Social Enterprise Mark considers libel action against members of its former parent

10 Feb 2012 News

The Social Enterprise Mark (SEM) Company has sought legal advice about how to handle members of Rise who have publicly objected to plans to dissolve the organisation and transfer its assets to SEM.

The Social Enterprise Mark (SEM) Company has sought legal advice about how to handle members of Rise who have publicly objected to plans to dissolve the organisation and transfer its assets to SEM.

Lucy Findlay, managing director of SEM, told civilsociety.co.uk that the Rise members have presented an inaccurate picture on the internet and in other public places in a way that could damage the company and reputation of individuals.

“We have taken legal advice on this and are considering further action in terms of libel," she said.

Last year, it was announced that Rise, a development body for social enterprises in the South West of England, would be dissolved, and a legacy trust formed with its assets transferred to SEM, which was created as a subsidiary of Rise two years ago.

The proposal was put to the Rise membership at a general meeting, with the required majority (75 per cent) agreeing to close the company. However, a decision regarding the redistribution of assets to SEM only received a 70 per cent majority, less than the 75 per cent required for the special resolution.

Rise obtained legal advice and asked the whole membership to suggest other resolutions as to what should happen to the assets of Rise.

Findlay said two other proposals were put forward, one to delay and hold another meeting, and the other for the assets to go to a “democratically controlled fund to provide support to social enterprises”.

She said that these two proposals, and the proposal to transfer Rise’s assets to SEM, were put to a postal vote. The required majority (76 per cent) voted in favour of transferring assets to SEM and setting up a new legacy trust to hold the shareholding. A total of ten members (12 per cent of those voting) voted for either of the other two resolutions.

However, three members who object to the plans have told civilsociety.co.uk that they believe the process has not been carried out fairly or correctly.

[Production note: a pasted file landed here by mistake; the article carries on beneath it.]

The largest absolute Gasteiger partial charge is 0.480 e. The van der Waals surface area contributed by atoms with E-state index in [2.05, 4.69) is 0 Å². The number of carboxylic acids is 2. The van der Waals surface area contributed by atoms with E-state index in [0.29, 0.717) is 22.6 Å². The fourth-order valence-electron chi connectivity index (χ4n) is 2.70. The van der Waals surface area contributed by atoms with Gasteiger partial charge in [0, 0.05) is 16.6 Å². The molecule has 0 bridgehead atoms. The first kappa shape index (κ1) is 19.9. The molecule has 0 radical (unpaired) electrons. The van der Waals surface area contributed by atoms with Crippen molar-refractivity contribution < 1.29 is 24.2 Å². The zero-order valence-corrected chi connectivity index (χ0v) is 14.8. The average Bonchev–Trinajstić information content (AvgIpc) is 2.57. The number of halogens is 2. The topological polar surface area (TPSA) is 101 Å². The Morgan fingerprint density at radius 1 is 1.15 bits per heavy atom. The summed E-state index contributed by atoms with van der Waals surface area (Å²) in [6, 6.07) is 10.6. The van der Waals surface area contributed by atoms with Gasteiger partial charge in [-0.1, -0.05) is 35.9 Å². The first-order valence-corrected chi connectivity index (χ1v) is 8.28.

MJ Ray, from software.coop, called the process the end of a “longer loss-of-member-control story”, which includes Rise giving free membership to clients of the Social Enterprise Mark company, then trebling the annual fee for other members in mid-2011.

Opponents claim lack of transparency and communication

Paul Martin, director of a co-operative in Cornwall, and Brian Titley, from the Co-operative Assistant Network, both say they have some sympathy with the board of Rise, and didn’t wholly object to the plans, but contend they haven’t been given enough information about the plans and have no way of knowing that Rise’s residual assets are being transferred to a viable business.

.“I don’t know the social or business case for the proposed organisation,” says Martin. “and I don’t know the business plan.”

“If it is a wholly-owned subsidiary of Rise why can’t I get the business plan?” he asked.

Martin also says proposals he sent to the board on the future of Rise’s assets were changed without his consent.

All three members say some aspects of the communication with the Rise membership was lacking, including holding a general meeting requisitioned by members to discuss the matter on the last working day before Christmas.

SEM response: activists have a 'vested interest'

In response, Lucy Findlay, managing director of SEM, has said the terms of the new legacy trust were clearly set out in the information that was sent to Rise members. She also said that the business case for SEM was also sent out as part of the voting process.

She added that the minority of members which civilsociety.co.uk have spoken to have a vested financial interest in discrediting the board proposal that was put out to members.

She also said they fundamentally disagree with SEM as they are social enterprises which would not qualify for the Mark.

Responding, Ray from software.coop advised the opposition is not about financial gain: “Before we lost the original Rise dissolution vote, we had a financial interest, but no more than other shareholders – less than ones who hold the SEM, in fact. Since we lost, it’s actually slightly better for us financially if the SEM were to succeed as described. We opposed it because it’s far worse socially.”

Software.coop has the following statement on its website: “We do not support the Social Enterprise Mark Company mark (the yellow coffee mug rings), mainly because we believe all co-ops are social enterprises and their label is not compatible with our co-operative values.”

Findlay has said the members making the case above have “spent a lot of time” trying to discredit the SEM, its staff and board:

“We have evidence that commercial and personal information has been used and distorted to try to present an inaccurate picture on the internet and in other public places in a way that could damage the company and reputation of individuals.

“We have taken legal advice on this and are considering further action in terms of libel.”

 

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